What Is Slack? And Other Burning Questions, Answered

June 20, 2019, 3:27 PM UTC

You can’t get within 10 clicks of a business website today and not be overwhelmed with stories about Slack’s kinda-sorta, but not really IPO. It’s expected to be one of the biggest public offerings of the year, but this red hot company is still something of a mystery to many workers.

Slack Technologies might be an invaluable tool for many office workers (its CEO is predicting it will end company emails within seven years), but there are millions of people whose jobs don’t require the service and might be a bit confused about the hoopla.

If you’re among them, we’ve got some explainers for you. Call it a Slack FAQ, if you will.

What is Slack used for?

Slack is a messaging tool for offices that lets workers communicate securely, regardless of location. It can trace its roots back to older services like AOL Messenger, but it’s much more robust, with organized discussions via channels (letting company divisions, project teams and even office locations have their own discussions without the clutter of a larger group chat). It’s easy to join or leave these channels, controlling which conversations you want to be included in or a part of.

That lets you set up both work-specific chats as well as a virtual office water cooler, if you have a number of workers who telecommute. (Here are Fortune, we tend to gather to talk about our pets.)

The service also has thousands of apps that can integrated into it, making it an extremely flexible communications device.

Do you have to pay for Slack?

Part of Slack’s appeal is its flexibility. The company offers a free service as well as two paid plans for smaller companies, as well as an Enterprise Grid plan for larger ones.

How much does Slack cost per month?

Small and medium-sized businesses pay $6.67 per person per month, when billed annually. Larger businesses pay $12.50 per person per month, with a few extra tools at their disposal.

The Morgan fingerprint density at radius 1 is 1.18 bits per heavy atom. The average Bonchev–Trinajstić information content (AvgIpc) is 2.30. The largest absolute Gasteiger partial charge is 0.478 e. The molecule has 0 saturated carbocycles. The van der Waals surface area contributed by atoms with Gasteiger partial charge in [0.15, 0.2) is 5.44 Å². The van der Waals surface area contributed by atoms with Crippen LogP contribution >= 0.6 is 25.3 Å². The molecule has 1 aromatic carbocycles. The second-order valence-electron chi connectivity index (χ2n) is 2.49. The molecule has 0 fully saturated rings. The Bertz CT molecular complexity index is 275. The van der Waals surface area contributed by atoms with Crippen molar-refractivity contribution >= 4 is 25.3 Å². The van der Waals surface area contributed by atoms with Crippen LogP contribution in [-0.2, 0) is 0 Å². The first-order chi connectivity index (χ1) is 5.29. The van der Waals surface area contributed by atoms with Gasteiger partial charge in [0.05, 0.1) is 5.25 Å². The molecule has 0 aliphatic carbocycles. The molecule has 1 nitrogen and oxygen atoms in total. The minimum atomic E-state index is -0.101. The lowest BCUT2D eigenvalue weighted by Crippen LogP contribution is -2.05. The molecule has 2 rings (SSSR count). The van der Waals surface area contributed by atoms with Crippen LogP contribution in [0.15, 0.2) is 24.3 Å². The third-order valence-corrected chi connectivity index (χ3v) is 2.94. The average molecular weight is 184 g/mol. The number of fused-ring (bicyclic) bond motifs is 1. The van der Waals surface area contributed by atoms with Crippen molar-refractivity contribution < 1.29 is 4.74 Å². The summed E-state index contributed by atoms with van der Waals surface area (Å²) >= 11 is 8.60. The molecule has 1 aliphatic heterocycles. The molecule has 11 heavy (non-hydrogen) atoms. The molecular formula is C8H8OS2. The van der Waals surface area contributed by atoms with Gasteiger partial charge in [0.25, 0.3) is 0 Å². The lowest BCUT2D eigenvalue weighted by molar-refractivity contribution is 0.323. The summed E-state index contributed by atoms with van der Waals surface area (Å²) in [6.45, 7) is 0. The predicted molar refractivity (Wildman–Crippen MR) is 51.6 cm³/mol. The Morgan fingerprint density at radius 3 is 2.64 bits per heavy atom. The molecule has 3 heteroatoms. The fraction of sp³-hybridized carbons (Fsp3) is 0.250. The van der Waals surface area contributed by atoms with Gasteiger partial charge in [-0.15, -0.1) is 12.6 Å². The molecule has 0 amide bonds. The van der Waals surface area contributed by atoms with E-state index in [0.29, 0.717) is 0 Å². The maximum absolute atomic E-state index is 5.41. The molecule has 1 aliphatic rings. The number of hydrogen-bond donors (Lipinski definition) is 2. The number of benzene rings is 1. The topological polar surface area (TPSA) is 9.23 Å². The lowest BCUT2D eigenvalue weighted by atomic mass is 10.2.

Why is it called Slack?

Founder Stewart Butterfield originally codenamed the service “linefeed” when he was working with his team to develop it, but on Nov. 14, 2012, he had a revelation that would lead to the company’s name. Slack, technically, is an acronym for “Searchable Log of All Conversation & Knowledge.” But he also liked it because it was “just nice to say.”

It was supposed to be a short term placeholder. It became the company’s calling card.

Where will Slack trade?

Slack shares will trade on the New York Stock Exchange under the ticker WORK. The company is valued at around $17 billion.

Is Slack profitable?

It’s not. Not yet, anyways. In paperwork filed with the SEC, it said there was no guarantee it ever would reach that goal. Investors, for now, don’t care.

Slack expects revenue growth of 50% in its fiscal second quarter, a slowdown from previous quarters, but still an impressive rate. In fiscal 2019, it reported $400 million in revenue, but $138 million in losses.

Who is Steward Butterfield?

Slack’s chairman wasn’t your typical tech startup founder. He didn’t care much about computers as a kid and was raised in a log cabin without running water or electricity. He studied philosophy in college and didn’t really have a goal when he graduated with his Master’s degree. Eventually, he founded Flickr, the photo and video hosting service now owned by Yahoo. He stayed with the company after that takeover until 2008, when he left to found Slack. He’s now worth over $1 billion.

More must-read stories from Fortune:

—Slack is doing a direct listing instead of an IPO. What is that?

4 things investors need to know about Slack’s direct listing

—Slack’s CEO was raised in a log cabin—and now he’s worth $1.3 billion

—When the next recession hits, four good things could happen

Don’t miss the daily Term Sheet, Fortune‘s newsletter on deals and dealmakers.

Read More

Artificial IntelligenceCryptocurrencyMetaverseCybersecurityTech Forward